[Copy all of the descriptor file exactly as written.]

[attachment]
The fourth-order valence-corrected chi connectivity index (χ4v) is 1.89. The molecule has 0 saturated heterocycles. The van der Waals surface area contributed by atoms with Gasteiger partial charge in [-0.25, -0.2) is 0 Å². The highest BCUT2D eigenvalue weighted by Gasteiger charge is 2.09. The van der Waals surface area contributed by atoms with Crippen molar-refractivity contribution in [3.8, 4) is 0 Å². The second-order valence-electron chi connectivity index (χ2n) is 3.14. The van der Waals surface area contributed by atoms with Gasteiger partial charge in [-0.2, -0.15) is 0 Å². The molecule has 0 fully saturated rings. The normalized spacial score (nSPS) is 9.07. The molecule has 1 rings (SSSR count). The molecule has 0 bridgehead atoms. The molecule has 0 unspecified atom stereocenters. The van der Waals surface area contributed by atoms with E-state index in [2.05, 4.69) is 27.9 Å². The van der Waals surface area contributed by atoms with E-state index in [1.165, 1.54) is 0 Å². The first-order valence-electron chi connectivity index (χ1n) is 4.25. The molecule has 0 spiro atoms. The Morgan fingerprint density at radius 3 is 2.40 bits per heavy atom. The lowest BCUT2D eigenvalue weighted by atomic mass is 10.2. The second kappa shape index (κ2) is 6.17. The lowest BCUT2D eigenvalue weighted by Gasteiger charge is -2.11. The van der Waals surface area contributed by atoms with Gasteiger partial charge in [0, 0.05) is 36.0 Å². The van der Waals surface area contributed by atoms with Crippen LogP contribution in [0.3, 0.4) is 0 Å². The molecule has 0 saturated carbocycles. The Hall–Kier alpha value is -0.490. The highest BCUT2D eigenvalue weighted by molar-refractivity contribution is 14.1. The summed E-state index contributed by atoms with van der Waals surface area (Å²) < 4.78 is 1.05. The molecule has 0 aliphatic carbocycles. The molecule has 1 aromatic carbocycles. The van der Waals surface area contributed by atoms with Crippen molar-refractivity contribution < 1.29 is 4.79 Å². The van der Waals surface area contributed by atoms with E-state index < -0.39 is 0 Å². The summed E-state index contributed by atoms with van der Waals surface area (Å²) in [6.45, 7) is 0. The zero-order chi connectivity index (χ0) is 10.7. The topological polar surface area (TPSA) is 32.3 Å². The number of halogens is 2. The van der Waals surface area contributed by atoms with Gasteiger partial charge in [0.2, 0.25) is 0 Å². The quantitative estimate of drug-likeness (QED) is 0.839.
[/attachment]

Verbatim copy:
The fourth-order valence-corrected chi connectivity index (χ4v) is 1.89. The molecule has 0 saturated heterocycles. The van der Waals surface area contributed by atoms with Gasteiger partial charge in [-0.25, -0.2) is 0 Å². The highest BCUT2D eigenvalue weighted by Gasteiger charge is 2.09. The van der Waals surface area contributed by atoms with Crippen molar-refractivity contribution in [3.8, 4) is 0 Å². The second-order valence-electron chi connectivity index (χ2n) is 3.14. The van der Waals surface area contributed by atoms with Gasteiger partial charge in [-0.2, -0.15) is 0 Å². The molecule has 0 fully saturated rings. The normalized spacial score (nSPS) is 9.07. The molecule has 1 rings (SSSR count). The molecule has 0 bridgehead atoms. The molecule has 0 unspecified atom stereocenters. The van der Waals surface area contributed by atoms with E-state index in [2.05, 4.69) is 27.9 Å². The van der Waals surface area contributed by atoms with E-state index in [1.165, 1.54) is 0 Å². The first-order valence-electron chi connectivity index (χ1n) is 4.25. The molecule has 0 spiro atoms. The Morgan fingerprint density at radius 3 is 2.40 bits per heavy atom. The lowest BCUT2D eigenvalue weighted by atomic mass is 10.2. The second kappa shape index (κ2) is 6.17. The lowest BCUT2D eigenvalue weighted by Gasteiger charge is -2.11. The van der Waals surface area contributed by atoms with Gasteiger partial charge in [0, 0.05) is 36.0 Å². The van der Waals surface area contributed by atoms with Crippen LogP contribution in [0.3, 0.4) is 0 Å². The molecule has 0 saturated carbocycles. The Hall–Kier alpha value is -0.490. The highest BCUT2D eigenvalue weighted by molar-refractivity contribution is 14.1. The summed E-state index contributed by atoms with van der Waals surface area (Å²) < 4.78 is 1.05. The molecule has 0 aliphatic carbocycles. The molecule has 1 aromatic carbocycles. The van der Waals surface area contributed by atoms with Crippen molar-refractivity contribution < 1.29 is 4.79 Å². The van der Waals surface area contributed by atoms with E-state index < -0.39 is 0 Å². The summed E-state index contributed by atoms with van der Waals surface area (Å²) in [6.45, 7) is 0. The zero-order chi connectivity index (χ0) is 10.7. The topological polar surface area (TPSA) is 32.3 Å². The number of halogens is 2. The van der Waals surface area contributed by atoms with Gasteiger partial charge in [0.2, 0.25) is 0 Å². The quantitative estimate of drug-likeness (QED) is 0.839.